Before M Night Shyamalan rehabilitated his image with back-to-back successes in The Visit and Split, he hit rock-bottom with 2010’s The Last Airbender. Oh, Shyamalan would still drop one more bomb called After Earth. But the divisive filmmaker took a small step in the right direction by stepping back. Though the story wasn’t necessarily original, the Shyamalan-produced Devil turned out to be a surprise box office hit. Not surprisingly, critics were stingy with the praise for what’s essentially an extended Twilight Zone episode. Reviews were ultimately mixed. But who cares what the critics think – to the Devil with false modesty. Sometimes there’s nothing wrong with a well-executed guilty pleasure.
Philadelphia Detective Bowden – still grieving the death of his wife and son – responds to a suicide at a skyscraper. A man jumped from a 38th floor window, only leaving behind a cryptic note about the Devil. In the same building, five strangers find themselves trapped together in a broken elevator. There’s no no cell connection and the emergency phone doesn’t work. Their only contact to the outside is building security watching helplessly from a CCTV camera. As tensions escalate, the elevator’s lights flicker in and out, and one of the strangers is lying dead on the floor. Now Detective Bowden has assumed this case – five stranger, one dead, and only four of whom he can identify. Someone isn’t who they appear to be and Detective Bowden is running out of time.
Devil’s Thin Story Gets a Lift From a Game Cast
Not surprisingly, Shyamalan’s story is pretty paper thing stuff that lives and dies on a gimmick. Shyamalan has stitched together enduring myths of the Devil tempting sinners with Agatha Christie’s And Then There Were None, mashing it all together in a single setting. From that starting point, screenwriter Brian Nelson (30 Days of Night) penned a threadbare script with plenty of expository dialogue, plot contrivances, and a melodramatic backstory. First, Devil gives us the requisite non-believer in the recovering alcoholic Detective Bowden, still jaded over the loss of his family. And just to ensure we know it’s the ‘Devil’ pulling the string, one of the security guards is a devout believer who narrates in voice-over and reminds Bowden several times about the presence of evil on Earth. To suggest Devil is a bit of a clunky story would be an understatement.
Of course, much of the story hinges on the strangers in the elevator. All five performers are up to the task, convincing that the claustrophobia and tension is real.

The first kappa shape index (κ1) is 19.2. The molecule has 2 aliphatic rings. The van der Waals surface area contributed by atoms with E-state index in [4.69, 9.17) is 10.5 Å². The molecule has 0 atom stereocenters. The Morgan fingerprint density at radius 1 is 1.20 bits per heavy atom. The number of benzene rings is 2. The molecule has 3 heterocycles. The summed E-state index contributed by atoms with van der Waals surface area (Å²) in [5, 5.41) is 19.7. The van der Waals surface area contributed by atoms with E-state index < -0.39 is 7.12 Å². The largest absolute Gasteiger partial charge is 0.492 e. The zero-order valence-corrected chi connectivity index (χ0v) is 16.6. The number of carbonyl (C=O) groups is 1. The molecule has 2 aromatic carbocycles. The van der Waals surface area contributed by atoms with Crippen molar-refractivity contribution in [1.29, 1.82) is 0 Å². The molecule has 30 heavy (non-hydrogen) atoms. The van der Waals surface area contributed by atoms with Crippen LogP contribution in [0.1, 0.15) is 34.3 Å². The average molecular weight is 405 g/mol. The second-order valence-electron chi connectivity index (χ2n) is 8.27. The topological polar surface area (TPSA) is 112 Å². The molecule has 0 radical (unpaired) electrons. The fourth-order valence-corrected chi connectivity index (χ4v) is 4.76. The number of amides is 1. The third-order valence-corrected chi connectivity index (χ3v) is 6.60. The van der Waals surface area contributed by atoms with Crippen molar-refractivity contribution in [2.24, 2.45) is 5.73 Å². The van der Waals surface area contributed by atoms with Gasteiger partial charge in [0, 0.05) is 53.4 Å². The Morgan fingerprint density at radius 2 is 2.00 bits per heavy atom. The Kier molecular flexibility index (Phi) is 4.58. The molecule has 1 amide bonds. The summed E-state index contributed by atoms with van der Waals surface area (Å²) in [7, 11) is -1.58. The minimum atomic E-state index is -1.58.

Fortunately, everyone involved in the movie invests in the material. Though he may be a ‘poor man’s Chris Evans’, Chris Messina anchors the story and offers audiences a sympathetic character through which to watch the story unfold. Both security guards – Jacob Vargas and Matt Craven, respectively – are excellent, with Craven particularly shining in the supporting role. Of course, much of the story hinges on the strangers in the elevator. All five performers are up to the task, convincing that the claustrophobia and tension is real. In particular, the underrated Bokeen Woodbine and up-and-coming Logan Marshall-Green (Upgrade) stand out. And Jenny O’Hara nails Devil’s final reveal.
Director John Erick Dowdle Gets The Most Out of Devil’s Story
If the story is thin, director John Erick Dowdle (The Poughkeepsie Tapes) still manages to squeeze the most tension possible out of it. At just 80 minutes, Dowdle keeps Devil moving along at a quick pace, which works to the movie’s advantage. Even with the intersecting storyline involving Detective Bowden, Devil’s story and limited setting offers only so much room for suspense and thrills. In addition to his trim approach to the material, Dowdle uses a few simple, but effective, tricks to make the elevator scenes creepy. The flickering lights are a bit of Pavlovian conditioning, priming the audience to expect something. Quick, flickering images in the background deliver decent scares in lieu of explicit gore. Despite some of the story’s obvious misdirection and red herrings, Dowdle compensates with skillful execution. The final reveal may not surprise most viewers, but it’s still damn good.
Devil a Familiar, But Lean, Effective Horror Thriller
Nothing about Devil is genre-bending or game-changing. In fact, Shyamalan’s story is predictable stuff and the screenplay drops some dialogue duds. Take out a few scenes and Devil could pass for a Twilight Zone episode. But it’s a good Twilight Zone episode. Dowdle maintains a tight pace and finds just enough chills and suspense in the limited setting. Throw in some good performances and Devil proves to be highly watchable, fun little thriller.